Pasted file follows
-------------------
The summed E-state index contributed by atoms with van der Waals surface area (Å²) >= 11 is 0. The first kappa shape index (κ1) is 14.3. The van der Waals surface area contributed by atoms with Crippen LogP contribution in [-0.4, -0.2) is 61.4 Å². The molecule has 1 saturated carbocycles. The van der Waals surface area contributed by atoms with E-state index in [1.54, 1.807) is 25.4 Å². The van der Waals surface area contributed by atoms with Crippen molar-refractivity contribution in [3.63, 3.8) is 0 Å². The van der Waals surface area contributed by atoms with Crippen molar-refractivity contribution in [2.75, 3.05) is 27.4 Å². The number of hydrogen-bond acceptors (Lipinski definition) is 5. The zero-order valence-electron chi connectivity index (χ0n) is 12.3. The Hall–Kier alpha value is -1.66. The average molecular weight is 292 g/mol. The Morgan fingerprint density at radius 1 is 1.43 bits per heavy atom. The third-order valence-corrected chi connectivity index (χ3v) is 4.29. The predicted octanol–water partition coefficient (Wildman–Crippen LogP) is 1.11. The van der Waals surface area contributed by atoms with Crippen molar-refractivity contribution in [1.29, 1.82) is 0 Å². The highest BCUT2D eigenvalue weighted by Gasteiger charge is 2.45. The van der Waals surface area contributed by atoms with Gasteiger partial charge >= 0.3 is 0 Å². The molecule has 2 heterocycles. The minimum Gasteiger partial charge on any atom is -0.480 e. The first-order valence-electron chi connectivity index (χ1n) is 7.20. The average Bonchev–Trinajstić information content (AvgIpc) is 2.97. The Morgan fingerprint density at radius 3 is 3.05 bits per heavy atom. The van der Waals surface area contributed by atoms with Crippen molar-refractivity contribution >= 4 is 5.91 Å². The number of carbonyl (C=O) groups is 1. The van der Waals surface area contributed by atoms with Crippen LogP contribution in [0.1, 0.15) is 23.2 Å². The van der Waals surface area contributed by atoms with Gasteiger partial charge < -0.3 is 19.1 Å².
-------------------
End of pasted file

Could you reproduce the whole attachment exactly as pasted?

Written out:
The summed E-state index contributed by atoms with van der Waals surface area (Å²) >= 11 is 0. The first kappa shape index (κ1) is 14.3. The van der Waals surface area contributed by atoms with Crippen LogP contribution in [-0.4, -0.2) is 61.4 Å². The molecule has 1 saturated carbocycles. The van der Waals surface area contributed by atoms with E-state index in [1.54, 1.807) is 25.4 Å². The van der Waals surface area contributed by atoms with Crippen molar-refractivity contribution in [3.63, 3.8) is 0 Å². The van der Waals surface area contributed by atoms with Crippen molar-refractivity contribution in [2.75, 3.05) is 27.4 Å². The number of hydrogen-bond acceptors (Lipinski definition) is 5. The zero-order valence-electron chi connectivity index (χ0n) is 12.3. The Hall–Kier alpha value is -1.66. The average molecular weight is 292 g/mol. The Morgan fingerprint density at radius 1 is 1.43 bits per heavy atom. The third-order valence-corrected chi connectivity index (χ3v) is 4.29. The predicted octanol–water partition coefficient (Wildman–Crippen LogP) is 1.11. The van der Waals surface area contributed by atoms with Crippen molar-refractivity contribution in [1.29, 1.82) is 0 Å². The highest BCUT2D eigenvalue weighted by Gasteiger charge is 2.45. The van der Waals surface area contributed by atoms with Gasteiger partial charge >= 0.3 is 0 Å². The molecule has 2 heterocycles. The minimum Gasteiger partial charge on any atom is -0.480 e. The first-order valence-electron chi connectivity index (χ1n) is 7.20. The average Bonchev–Trinajstić information content (AvgIpc) is 2.97. The Morgan fingerprint density at radius 3 is 3.05 bits per heavy atom. The van der Waals surface area contributed by atoms with Crippen molar-refractivity contribution >= 4 is 5.91 Å². The number of carbonyl (C=O) groups is 1. The van der Waals surface area contributed by atoms with Crippen LogP contribution in [0.1, 0.15) is 23.2 Å². The van der Waals surface area contributed by atoms with Gasteiger partial charge < -0.3 is 19.1 Å².